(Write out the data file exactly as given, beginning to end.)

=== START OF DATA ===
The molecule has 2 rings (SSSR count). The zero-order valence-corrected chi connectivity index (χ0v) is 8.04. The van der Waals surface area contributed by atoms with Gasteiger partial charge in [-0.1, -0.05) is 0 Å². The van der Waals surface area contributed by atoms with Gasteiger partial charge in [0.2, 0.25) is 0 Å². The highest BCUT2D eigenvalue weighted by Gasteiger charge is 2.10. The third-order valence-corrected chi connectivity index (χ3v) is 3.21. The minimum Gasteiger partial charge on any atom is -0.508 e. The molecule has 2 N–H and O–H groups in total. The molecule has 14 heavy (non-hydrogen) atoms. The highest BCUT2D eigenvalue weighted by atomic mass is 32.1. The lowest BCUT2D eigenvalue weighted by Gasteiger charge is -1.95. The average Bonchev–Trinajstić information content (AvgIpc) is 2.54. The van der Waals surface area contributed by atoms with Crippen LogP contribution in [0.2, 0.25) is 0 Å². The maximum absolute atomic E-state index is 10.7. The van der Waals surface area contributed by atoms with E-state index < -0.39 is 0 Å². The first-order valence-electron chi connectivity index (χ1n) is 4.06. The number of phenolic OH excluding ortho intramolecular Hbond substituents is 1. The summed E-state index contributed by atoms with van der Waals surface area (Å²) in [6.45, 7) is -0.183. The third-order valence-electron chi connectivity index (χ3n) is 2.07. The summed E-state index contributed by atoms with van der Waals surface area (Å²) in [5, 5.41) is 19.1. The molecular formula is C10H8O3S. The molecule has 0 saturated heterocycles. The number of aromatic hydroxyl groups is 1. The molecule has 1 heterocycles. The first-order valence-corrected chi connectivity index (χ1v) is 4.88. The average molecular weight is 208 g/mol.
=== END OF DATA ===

The molecule has 2 rings (SSSR count). The zero-order valence-corrected chi connectivity index (χ0v) is 8.04. The van der Waals surface area contributed by atoms with Gasteiger partial charge in [-0.1, -0.05) is 0 Å². The van der Waals surface area contributed by atoms with Gasteiger partial charge in [0.2, 0.25) is 0 Å². The highest BCUT2D eigenvalue weighted by Gasteiger charge is 2.10. The third-order valence-corrected chi connectivity index (χ3v) is 3.21. The minimum Gasteiger partial charge on any atom is -0.508 e. The molecule has 2 N–H and O–H groups in total. The molecule has 14 heavy (non-hydrogen) atoms. The highest BCUT2D eigenvalue weighted by atomic mass is 32.1. The lowest BCUT2D eigenvalue weighted by Gasteiger charge is -1.95. The average Bonchev–Trinajstić information content (AvgIpc) is 2.54. The van der Waals surface area contributed by atoms with Crippen LogP contribution in [0.2, 0.25) is 0 Å². The maximum absolute atomic E-state index is 10.7. The van der Waals surface area contributed by atoms with E-state index < -0.39 is 0 Å². The first-order valence-electron chi connectivity index (χ1n) is 4.06. The number of phenolic OH excluding ortho intramolecular Hbond substituents is 1. The summed E-state index contributed by atoms with van der Waals surface area (Å²) in [6.45, 7) is -0.183. The third-order valence-electron chi connectivity index (χ3n) is 2.07. The summed E-state index contributed by atoms with van der Waals surface area (Å²) in [5, 5.41) is 19.1. The molecular formula is C10H8O3S. The molecule has 0 saturated heterocycles. The number of aromatic hydroxyl groups is 1. The molecule has 1 heterocycles. The first-order valence-corrected chi connectivity index (χ1v) is 4.88. The average molecular weight is 208 g/mol.